For accurate description of vibration/rotation eigenstates of molecules, and for discussion of reactions and relaxation processes, simple independent-mode pictures are generally inadequate. Mean-field methods, in which each mode acts subject to a mean potential (static or dynamic) that is just the exact potential averaged over all other modes of the system, are attractive for treating such problems for several reasons: they are conceptually simple, numerically tractable, quantitatively quite accurate, and generally applicable to a wide variety of molecular species, energies, and coupling conditions. For these reasons, such mean-field, or self-consistent-field, techniques have been applied to molecular problems quite extensively within the last decade. We discuss several aspects of recent and current work on mean-field applications to molecular problems. In the class of static mean-field, or self-consistent-field, methods such situations include inversion of vibration/ rotation spectra to obtain potential energy surfaces, distorted-wave Born approximation work on vibrational predissociation lifetimes of long-lived van der Waals complexes, and an extension of the Slater theory for unimolecular decay rates in the weak-coupling regime. Applications of time-dependent SCF, or TDSCF, include a linearized approximation for investigation of long-time processes and study of the Fourier representation to derive random-phase approximations for direct calculation both of excitation energies and of instabilities and lifetimes. Several intriguing problems remain in the general area of mean-field methods for molecular systems: these include optimal choice of coordinate systems, selection of initial state in dynamical problems, and methods for tractable extension of mean-field approximations.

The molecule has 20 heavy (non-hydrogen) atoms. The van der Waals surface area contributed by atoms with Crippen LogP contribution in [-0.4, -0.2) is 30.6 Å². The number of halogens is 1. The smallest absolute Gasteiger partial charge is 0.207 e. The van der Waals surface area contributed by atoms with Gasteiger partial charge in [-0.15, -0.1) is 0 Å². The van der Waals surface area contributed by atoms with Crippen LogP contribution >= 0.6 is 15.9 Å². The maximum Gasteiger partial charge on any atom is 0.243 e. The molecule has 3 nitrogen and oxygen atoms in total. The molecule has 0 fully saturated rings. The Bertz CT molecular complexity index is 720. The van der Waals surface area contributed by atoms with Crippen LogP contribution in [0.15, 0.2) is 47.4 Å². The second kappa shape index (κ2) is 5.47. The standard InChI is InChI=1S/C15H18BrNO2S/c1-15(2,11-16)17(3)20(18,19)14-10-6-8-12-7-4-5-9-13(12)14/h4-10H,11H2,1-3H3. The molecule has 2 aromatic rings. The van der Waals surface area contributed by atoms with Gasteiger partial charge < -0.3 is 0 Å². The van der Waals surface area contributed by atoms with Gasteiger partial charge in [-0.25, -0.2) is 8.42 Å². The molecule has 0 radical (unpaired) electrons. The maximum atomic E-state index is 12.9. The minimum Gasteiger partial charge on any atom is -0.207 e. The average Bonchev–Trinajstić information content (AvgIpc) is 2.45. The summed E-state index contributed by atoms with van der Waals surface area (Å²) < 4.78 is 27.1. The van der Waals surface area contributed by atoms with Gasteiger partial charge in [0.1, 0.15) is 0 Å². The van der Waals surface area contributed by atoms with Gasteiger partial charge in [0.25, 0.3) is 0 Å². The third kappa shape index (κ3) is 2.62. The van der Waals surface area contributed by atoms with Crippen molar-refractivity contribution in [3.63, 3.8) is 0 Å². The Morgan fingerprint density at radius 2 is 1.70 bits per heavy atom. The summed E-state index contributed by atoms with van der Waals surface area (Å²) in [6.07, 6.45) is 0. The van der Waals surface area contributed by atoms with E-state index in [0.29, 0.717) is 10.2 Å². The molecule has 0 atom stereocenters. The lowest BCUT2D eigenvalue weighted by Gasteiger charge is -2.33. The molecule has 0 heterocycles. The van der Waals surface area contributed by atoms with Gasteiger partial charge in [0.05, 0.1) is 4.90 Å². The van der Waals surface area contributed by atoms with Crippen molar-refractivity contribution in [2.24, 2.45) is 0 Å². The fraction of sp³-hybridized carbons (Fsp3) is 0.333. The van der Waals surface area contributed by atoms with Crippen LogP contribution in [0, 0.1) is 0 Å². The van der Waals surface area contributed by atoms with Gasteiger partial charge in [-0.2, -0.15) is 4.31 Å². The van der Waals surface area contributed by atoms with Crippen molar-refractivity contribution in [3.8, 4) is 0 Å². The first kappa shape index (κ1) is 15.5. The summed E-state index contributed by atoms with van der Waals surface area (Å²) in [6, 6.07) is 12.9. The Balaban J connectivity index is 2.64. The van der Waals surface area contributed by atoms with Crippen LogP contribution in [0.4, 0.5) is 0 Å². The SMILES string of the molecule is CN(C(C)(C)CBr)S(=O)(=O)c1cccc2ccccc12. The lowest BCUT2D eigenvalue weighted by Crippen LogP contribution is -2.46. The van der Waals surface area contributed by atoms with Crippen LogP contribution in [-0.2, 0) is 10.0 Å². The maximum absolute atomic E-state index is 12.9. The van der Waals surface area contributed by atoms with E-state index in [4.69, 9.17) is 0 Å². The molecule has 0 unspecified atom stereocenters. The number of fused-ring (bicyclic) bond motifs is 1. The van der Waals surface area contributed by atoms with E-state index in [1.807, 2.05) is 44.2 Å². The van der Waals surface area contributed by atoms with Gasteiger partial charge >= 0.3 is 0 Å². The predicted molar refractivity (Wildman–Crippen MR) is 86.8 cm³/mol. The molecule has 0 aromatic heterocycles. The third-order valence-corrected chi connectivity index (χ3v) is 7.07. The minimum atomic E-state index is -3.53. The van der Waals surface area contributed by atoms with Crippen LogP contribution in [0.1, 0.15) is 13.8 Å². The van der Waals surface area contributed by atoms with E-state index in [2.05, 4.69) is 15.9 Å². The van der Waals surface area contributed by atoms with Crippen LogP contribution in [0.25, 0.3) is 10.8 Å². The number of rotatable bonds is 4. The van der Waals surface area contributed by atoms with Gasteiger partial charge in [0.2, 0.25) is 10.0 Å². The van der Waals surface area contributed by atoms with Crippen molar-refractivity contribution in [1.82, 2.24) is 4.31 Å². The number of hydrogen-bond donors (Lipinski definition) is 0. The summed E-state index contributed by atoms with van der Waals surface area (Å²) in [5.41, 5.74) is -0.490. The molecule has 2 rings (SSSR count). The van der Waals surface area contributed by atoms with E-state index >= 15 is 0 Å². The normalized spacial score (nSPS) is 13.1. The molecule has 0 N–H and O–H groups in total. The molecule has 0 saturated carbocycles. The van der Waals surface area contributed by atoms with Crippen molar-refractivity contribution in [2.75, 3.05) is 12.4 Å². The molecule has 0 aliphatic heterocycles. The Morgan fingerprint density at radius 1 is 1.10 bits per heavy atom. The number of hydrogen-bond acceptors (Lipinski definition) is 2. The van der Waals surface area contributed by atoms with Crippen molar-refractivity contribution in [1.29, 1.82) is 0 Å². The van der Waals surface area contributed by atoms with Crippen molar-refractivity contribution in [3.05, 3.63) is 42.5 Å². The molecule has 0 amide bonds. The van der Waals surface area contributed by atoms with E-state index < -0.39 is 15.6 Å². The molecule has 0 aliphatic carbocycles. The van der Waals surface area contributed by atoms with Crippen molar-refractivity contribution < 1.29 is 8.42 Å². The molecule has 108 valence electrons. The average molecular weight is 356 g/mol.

ASJC Scopus subject areas
- Physical and Theoretical Chemistry